On Sunday night this spot for a new Doritos flavour called Spit Fire made the list of best Super Bowl commercials, but by Monday morning, people were spitting fire for a different reason. Namely, news that the iconic chip brand was planning to launch a new line for female consumers. Rumours that the #LadyDorito would have less crunch and would be small enough to fit into a purse sent the Internet into a five-alarm fury. The debacle raises a lot of questions: Is this a hoax? Are the Doritos execs nuts? And what would a lady chip taste like, anyway? Below, the answers to these questions and more.
How did the Doritos chip-tastrophe first get started?
Rewind to last Wednesday when PepsiCo CEO Indra Nooyi appeared on the Freakonomics podcast to talk all things snack biz (Pepsi owns a whole bunch of brands including Tropicana, Gatorade, Quaker and Frito-Lay, which is Doritos). When the conversation turned to snack habits based on gender, Nooyi had some interesting insights to share: Namely that “young guys” love to crunch on their Doritos in public. They love to lick the sticky flavour dust off of their fingers “with great glee” and when they are almost finished they love to turn the bag upside down and pour all of the tiny little pieces into their mouths.
Who doesn’t eat the broken chip bits?
Well, according to Nooyi, female consumers would “love to” to engage in that kind of behaviour — the crunching, the licking, the dumping into their mouth with abandon — but we don’t because, well, Nooyi doesn’t say exactly why. Nor does she provide a source for her market info, but her implication is that female consumers are too self-concious and well-mannered to get their chip on in public.
And did she actually say Doritos was planning to launch female-targeted chips?
Here’s where it gets a bit tricky. What Nooyi says is that based on these perceived gender distinctions, the powers that be at PepsiCo have started asking whether there “are there snacks for women that can be designed and packaged differently.” She also says they are working on products (chips, presumably) that would be low crunch, with a female-friendly flavour profile that doesn’t stick on your fingers but does fit in your purse. She did not say that Doritos in particular are planning to creating such a product, but “Lady Doritos” (the term that became a hashtag that almost broke the Internet) are a pretty logical conclusion based on her comments.
What is a female-friendly flavour profile for a chip?
Nooyi doesn’t elaborate on this point, but we’re guessing … um … lavender, cotton candy, salted caramel and the taste of waking up in the morning and knowing that the world doesn’t value you less because you have a vagina.
Is that a joke?
Yes — because if we weren’t joking about the concept of dainty lady chips in 2018, we’d have to start crying. It’s true, ridiculous gender-targeted merchandise is nothing new (see: SkinnyGirl Wine, Bic pens “For Her” and pretty much every diet/beauty/cleaning product ever invented). Still, the idea that chip lovers should be divided along gender lines feels especially outrageous. Particularly since the supposedly “female-friendly” chip implies that women want to be quiet, clean and are always in possession of an impractically tiny purse. And also because all people — male or female — who love licking the chip dust off of their fingers in public should NOT BE ALLOWED IN PUBLIC.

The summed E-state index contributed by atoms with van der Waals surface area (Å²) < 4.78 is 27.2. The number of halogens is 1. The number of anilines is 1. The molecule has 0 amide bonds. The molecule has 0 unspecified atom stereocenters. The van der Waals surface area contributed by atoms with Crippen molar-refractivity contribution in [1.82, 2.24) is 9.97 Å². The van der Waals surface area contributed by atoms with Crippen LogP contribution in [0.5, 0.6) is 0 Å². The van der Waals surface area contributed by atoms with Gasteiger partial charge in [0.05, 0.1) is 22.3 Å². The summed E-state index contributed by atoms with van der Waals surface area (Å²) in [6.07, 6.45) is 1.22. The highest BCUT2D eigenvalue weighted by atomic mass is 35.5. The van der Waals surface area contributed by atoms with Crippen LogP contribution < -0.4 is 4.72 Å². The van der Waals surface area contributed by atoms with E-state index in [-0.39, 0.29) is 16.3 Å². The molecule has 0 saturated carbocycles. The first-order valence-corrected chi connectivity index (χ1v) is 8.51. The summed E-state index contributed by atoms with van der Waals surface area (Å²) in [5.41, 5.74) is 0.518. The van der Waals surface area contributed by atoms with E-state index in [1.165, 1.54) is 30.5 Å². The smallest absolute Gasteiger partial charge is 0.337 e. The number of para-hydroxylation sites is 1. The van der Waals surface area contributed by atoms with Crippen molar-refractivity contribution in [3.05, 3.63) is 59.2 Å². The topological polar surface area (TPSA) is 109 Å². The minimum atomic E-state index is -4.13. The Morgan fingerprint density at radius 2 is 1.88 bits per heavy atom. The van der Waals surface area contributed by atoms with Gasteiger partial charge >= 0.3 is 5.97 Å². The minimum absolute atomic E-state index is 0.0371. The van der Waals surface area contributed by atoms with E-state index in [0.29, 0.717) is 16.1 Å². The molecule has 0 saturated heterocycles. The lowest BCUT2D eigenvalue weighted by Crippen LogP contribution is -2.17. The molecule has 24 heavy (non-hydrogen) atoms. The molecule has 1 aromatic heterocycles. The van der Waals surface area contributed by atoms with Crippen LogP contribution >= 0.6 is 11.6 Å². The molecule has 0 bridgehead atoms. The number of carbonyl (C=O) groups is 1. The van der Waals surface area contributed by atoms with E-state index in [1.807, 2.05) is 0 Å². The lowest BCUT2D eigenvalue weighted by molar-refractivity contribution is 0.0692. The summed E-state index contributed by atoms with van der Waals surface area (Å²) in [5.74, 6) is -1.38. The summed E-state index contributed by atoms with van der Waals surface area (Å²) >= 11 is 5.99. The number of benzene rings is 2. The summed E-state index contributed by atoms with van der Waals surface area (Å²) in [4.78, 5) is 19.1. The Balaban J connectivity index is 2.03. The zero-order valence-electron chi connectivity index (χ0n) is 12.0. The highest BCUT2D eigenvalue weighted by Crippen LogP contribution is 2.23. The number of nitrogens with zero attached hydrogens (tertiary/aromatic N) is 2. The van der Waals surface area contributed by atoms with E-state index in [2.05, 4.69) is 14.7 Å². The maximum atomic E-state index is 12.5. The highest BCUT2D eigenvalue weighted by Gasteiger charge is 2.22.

Safe to assume the reaction was not good?
Since the story exploded yesterday morning we have already seen backlash and backlash to the backlash, think pieces and panel discussions and, of course, some classic celebrity Tweets. Chrissy Teigen joked that “The only quiet chips are stale chips. This Tuesday I’m voting #no on #ladychips.” Comedian Andy Richter blamed Lady Doritos for the stock market upset. Here in Canada, Ontario Premier Kathleen Wynne tweeted a chip selfie featuring a bag of Doritos Nacho Cheese and the caption “In flight snack en route to DC. The original is crunchy, messy and delicious enough for everyone.”
Just to play devil’s advocate here: Crunch-free chips don’t sound like the worst idea.
It’s true: Silent snacks could be a brilliant innovation to sell at movie theatres, outside lecture halls, in flights were you can’t escape from a stranger’s incessant chomping. The problem is not about crunch or no crunch, but rather that targeting the products at women reinforces damaging gender stereotypes. Kathy Griffin nailed it, tweeting, “This may seem silly to some folks, but at one point or another most women are told that they’re too loud, take up too much space, that we’re too much. If Doritos is actually doing this it’ll just represent the BS women have had to deal with at home and at work #CrunchLouder.”
So is Doritos actually doing this?
Well they’re definitely not anymore. Last night, the official Doritos Twitter account tweeted, “We already have Doritos for women — they’re called Doritos and they’re loved by millions.” Huh. It’s possible that Nooyi (a Fortune 500 CEO) misspoke. It is also possible that Pepsi took stock of the negative response and decided to abort mission. The truth (like the actual ingredients in a Cool Ranch Dorito) is something we’re okay with not knowing.